7. paganwolf

    paganwolf New Member

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    I prefer Birchwood Casey Bore Scrubber. Works Great With both copper and nitro fouling. Just be careful as it will "eat" a copper bore brush.
     
  8. canebrake

    canebrake New Member

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    Find a bore cleaner that specifies copper removal.

    I agree with the others, run some ammo through her and get it broke in! [​IMG]
     
  9. robocop10mm

    robocop10mm Lifetime Supporting Member Lifetime Supporter

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    Shooter's Choice or Sweet's 762 will remove copper fouling. I always use the former. Break in a new hand gun with about 200 rounds of jacketed ammo before going to a lead bullet to reduce the amount of leading you experience. Shooter" Choice also disolves lead and plastic (shotgun wadding) fouling.
     
  10. dukech1

    dukech1 New Member

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    Some guys don't like them, but I use a bore-snake, usually 2 or 3 times through the barrell and once each through the cylinders does it. Then clean the rest of the pistol normally and I use Rem-Oil afterwards, then wipe clean. Some of the other guys like masterPsmith and stalkingbear to name 2 are much more savvy than me, so thier advice should carry more weight.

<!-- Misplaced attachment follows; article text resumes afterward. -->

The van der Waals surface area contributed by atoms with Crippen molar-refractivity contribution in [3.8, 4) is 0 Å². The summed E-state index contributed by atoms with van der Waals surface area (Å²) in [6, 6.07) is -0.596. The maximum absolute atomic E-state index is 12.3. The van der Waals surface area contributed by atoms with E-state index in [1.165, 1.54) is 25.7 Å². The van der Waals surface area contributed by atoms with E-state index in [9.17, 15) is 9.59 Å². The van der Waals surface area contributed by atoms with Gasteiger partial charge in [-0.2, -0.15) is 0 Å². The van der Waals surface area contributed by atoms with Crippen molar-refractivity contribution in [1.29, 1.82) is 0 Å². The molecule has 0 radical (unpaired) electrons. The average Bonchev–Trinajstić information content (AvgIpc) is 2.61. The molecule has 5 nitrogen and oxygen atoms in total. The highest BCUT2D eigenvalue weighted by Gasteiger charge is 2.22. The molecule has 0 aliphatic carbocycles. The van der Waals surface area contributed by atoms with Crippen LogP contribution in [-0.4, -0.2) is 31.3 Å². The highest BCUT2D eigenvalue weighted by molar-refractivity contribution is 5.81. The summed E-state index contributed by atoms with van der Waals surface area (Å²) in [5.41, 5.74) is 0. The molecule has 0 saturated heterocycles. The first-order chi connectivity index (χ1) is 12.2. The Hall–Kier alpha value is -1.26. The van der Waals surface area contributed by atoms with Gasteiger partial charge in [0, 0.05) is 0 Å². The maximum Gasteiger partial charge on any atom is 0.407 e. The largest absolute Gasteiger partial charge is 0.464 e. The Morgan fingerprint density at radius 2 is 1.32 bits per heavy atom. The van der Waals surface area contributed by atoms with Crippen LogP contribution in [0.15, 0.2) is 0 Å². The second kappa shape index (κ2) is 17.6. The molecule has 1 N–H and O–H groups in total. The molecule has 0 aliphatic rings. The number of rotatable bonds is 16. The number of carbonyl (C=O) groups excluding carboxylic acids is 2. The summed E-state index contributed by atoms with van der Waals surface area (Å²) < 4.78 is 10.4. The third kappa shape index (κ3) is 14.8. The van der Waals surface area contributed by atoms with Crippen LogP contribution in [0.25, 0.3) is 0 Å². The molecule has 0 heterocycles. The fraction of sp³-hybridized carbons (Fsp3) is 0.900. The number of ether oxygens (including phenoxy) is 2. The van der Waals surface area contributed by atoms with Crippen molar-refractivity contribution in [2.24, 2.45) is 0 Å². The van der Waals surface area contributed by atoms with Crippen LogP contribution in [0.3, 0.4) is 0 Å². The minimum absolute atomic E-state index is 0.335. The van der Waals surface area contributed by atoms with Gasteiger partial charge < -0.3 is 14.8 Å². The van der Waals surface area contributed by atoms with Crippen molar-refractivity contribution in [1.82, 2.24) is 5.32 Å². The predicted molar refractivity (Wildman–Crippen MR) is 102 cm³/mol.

11. masterPsmith

    masterPsmith New Member

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    The best way I have found to remove the copper fowling is to use a good copper solvent. Using a bore brush, soak the barrel with 3 or 4 strokes and then let it sit and let the solvent do the work. I will usually let it sit for about 10 minutes, then finish cleaning with patches. If you still have copper fowling, repeat the process. It will come clean. New barrels are usually harder to get clean than "seasoned" barrels. Be patient............

    Jim................
     
  12. RL357Mag

    RL357Mag New Member

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    I use Sweets 7.62 to remove copper. Another product that works great to remove carbon and lead fouling in a revolver is Outers Lead Removing cloth. Cut into patch size and use on a cleaning rod to make the bore shine. It is also the best way to remove the tell tale carbon rings that form on the face of your revolvers cylinder and the associated buildup on the forcing cone and crane.
     
  13. Donnyj

    Donnyj New Member

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    Thanks for all the great info. Looks like I need to pick up a good cleaner for the barrel. I'm sure glad I found this forum when I did. The advice and experience on here is great. Thanks again!!
     
  14. WILDCATT

    WILDCATT New Member

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    cleaner

    hoppes #9 I used to use but they have changed owners several times and the formular so I wont use it any more.:rolleyes: